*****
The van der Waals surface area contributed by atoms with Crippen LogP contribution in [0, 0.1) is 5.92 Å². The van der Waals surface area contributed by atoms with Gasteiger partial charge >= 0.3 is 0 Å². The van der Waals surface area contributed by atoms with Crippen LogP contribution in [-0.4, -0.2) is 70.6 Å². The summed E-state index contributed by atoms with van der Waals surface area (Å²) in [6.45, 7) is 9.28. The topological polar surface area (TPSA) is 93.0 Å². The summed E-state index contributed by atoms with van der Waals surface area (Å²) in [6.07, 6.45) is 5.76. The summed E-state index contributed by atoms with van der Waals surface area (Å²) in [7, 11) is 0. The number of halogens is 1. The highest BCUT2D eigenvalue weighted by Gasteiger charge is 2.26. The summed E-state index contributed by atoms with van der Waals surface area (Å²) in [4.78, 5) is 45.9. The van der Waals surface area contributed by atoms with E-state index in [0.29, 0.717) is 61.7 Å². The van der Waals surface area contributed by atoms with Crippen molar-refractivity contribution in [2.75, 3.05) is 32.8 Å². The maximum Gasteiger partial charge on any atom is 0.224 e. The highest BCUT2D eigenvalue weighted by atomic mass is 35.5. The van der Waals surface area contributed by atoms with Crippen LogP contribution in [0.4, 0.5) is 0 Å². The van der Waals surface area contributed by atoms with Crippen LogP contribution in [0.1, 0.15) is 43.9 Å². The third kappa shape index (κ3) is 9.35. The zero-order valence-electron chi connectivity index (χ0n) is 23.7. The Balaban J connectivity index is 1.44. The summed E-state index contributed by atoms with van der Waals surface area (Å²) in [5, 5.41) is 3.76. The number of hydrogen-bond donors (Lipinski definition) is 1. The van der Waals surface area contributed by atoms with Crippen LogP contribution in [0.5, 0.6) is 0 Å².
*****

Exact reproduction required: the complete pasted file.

The van der Waals surface area contributed by atoms with Crippen LogP contribution in [0, 0.1) is 5.92 Å². The van der Waals surface area contributed by atoms with Gasteiger partial charge >= 0.3 is 0 Å². The van der Waals surface area contributed by atoms with Crippen LogP contribution in [-0.4, -0.2) is 70.6 Å². The summed E-state index contributed by atoms with van der Waals surface area (Å²) in [6.45, 7) is 9.28. The topological polar surface area (TPSA) is 93.0 Å². The summed E-state index contributed by atoms with van der Waals surface area (Å²) in [6.07, 6.45) is 5.76. The summed E-state index contributed by atoms with van der Waals surface area (Å²) in [7, 11) is 0. The number of halogens is 1. The highest BCUT2D eigenvalue weighted by Gasteiger charge is 2.26. The summed E-state index contributed by atoms with van der Waals surface area (Å²) in [4.78, 5) is 45.9. The van der Waals surface area contributed by atoms with E-state index in [0.29, 0.717) is 61.7 Å². The van der Waals surface area contributed by atoms with Crippen molar-refractivity contribution in [2.75, 3.05) is 32.8 Å². The maximum Gasteiger partial charge on any atom is 0.224 e. The highest BCUT2D eigenvalue weighted by atomic mass is 35.5. The van der Waals surface area contributed by atoms with Crippen LogP contribution in [0.4, 0.5) is 0 Å². The van der Waals surface area contributed by atoms with Crippen LogP contribution in [0.1, 0.15) is 43.9 Å². The third kappa shape index (κ3) is 9.35. The zero-order valence-electron chi connectivity index (χ0n) is 23.7. The Balaban J connectivity index is 1.44. The summed E-state index contributed by atoms with van der Waals surface area (Å²) in [5, 5.41) is 3.76. The number of hydrogen-bond donors (Lipinski definition) is 1. The van der Waals surface area contributed by atoms with Crippen LogP contribution in [0.5, 0.6) is 0 Å².